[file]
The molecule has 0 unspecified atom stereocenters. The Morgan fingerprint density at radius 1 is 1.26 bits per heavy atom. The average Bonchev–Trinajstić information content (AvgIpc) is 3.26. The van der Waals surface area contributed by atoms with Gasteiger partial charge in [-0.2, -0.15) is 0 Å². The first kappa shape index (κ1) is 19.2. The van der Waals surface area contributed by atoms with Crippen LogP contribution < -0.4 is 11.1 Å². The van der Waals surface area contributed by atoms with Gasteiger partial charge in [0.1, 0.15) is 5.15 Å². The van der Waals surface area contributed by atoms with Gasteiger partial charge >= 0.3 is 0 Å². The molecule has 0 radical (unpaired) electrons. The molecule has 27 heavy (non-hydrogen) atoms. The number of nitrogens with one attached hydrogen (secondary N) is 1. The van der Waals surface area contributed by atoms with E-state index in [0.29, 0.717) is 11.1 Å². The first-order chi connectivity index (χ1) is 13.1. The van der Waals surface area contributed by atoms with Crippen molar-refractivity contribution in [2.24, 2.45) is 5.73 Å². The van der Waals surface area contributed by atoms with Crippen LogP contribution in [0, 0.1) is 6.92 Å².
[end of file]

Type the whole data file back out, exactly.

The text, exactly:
The molecule has 0 unspecified atom stereocenters. The Morgan fingerprint density at radius 1 is 1.26 bits per heavy atom. The average Bonchev–Trinajstić information content (AvgIpc) is 3.26. The van der Waals surface area contributed by atoms with Gasteiger partial charge in [-0.2, -0.15) is 0 Å². The first kappa shape index (κ1) is 19.2. The van der Waals surface area contributed by atoms with Crippen LogP contribution < -0.4 is 11.1 Å². The van der Waals surface area contributed by atoms with Gasteiger partial charge in [0.1, 0.15) is 5.15 Å². The van der Waals surface area contributed by atoms with Gasteiger partial charge >= 0.3 is 0 Å². The molecule has 0 radical (unpaired) electrons. The molecule has 27 heavy (non-hydrogen) atoms. The number of nitrogens with one attached hydrogen (secondary N) is 1. The van der Waals surface area contributed by atoms with E-state index in [0.29, 0.717) is 11.1 Å². The first-order chi connectivity index (χ1) is 13.1. The van der Waals surface area contributed by atoms with Crippen molar-refractivity contribution in [2.24, 2.45) is 5.73 Å². The van der Waals surface area contributed by atoms with Crippen LogP contribution in [0, 0.1) is 6.92 Å².